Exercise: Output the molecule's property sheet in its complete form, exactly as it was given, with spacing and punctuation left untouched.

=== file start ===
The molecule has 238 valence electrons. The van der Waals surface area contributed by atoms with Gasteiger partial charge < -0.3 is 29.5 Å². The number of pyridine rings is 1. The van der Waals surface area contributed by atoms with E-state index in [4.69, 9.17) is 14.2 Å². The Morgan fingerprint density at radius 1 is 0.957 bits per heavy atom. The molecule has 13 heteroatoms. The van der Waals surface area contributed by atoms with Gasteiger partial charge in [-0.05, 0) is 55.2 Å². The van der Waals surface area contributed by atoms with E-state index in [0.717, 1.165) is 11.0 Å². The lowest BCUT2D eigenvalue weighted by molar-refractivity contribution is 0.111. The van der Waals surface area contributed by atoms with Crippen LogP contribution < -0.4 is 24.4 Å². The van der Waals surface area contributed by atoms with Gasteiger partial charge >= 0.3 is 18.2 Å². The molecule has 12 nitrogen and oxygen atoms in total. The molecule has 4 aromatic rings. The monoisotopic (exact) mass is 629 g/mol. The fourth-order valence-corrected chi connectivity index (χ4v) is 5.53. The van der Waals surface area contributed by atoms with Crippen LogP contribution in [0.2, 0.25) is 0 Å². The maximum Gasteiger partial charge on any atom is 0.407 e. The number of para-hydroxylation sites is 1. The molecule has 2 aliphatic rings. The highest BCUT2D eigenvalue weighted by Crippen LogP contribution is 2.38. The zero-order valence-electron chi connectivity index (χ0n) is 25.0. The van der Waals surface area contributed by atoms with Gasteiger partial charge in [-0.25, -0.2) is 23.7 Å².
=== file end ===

The molecule has 238 valence electrons. The van der Waals surface area contributed by atoms with Gasteiger partial charge < -0.3 is 29.5 Å². The number of pyridine rings is 1. The van der Waals surface area contributed by atoms with E-state index in [4.69, 9.17) is 14.2 Å². The Morgan fingerprint density at radius 1 is 0.957 bits per heavy atom. The molecule has 13 heteroatoms. The van der Waals surface area contributed by atoms with Gasteiger partial charge in [-0.05, 0) is 55.2 Å². The van der Waals surface area contributed by atoms with E-state index in [0.717, 1.165) is 11.0 Å². The lowest BCUT2D eigenvalue weighted by molar-refractivity contribution is 0.111. The van der Waals surface area contributed by atoms with Crippen LogP contribution < -0.4 is 24.4 Å². The van der Waals surface area contributed by atoms with Gasteiger partial charge >= 0.3 is 18.2 Å². The molecule has 12 nitrogen and oxygen atoms in total. The molecule has 4 aromatic rings. The monoisotopic (exact) mass is 629 g/mol. The fourth-order valence-corrected chi connectivity index (χ4v) is 5.53. The van der Waals surface area contributed by atoms with Crippen LogP contribution in [0.2, 0.25) is 0 Å². The maximum Gasteiger partial charge on any atom is 0.407 e. The number of para-hydroxylation sites is 1. The molecule has 2 aliphatic rings. The highest BCUT2D eigenvalue weighted by Crippen LogP contribution is 2.38. The zero-order valence-electron chi connectivity index (χ0n) is 25.0. The van der Waals surface area contributed by atoms with Gasteiger partial charge in [-0.25, -0.2) is 23.7 Å².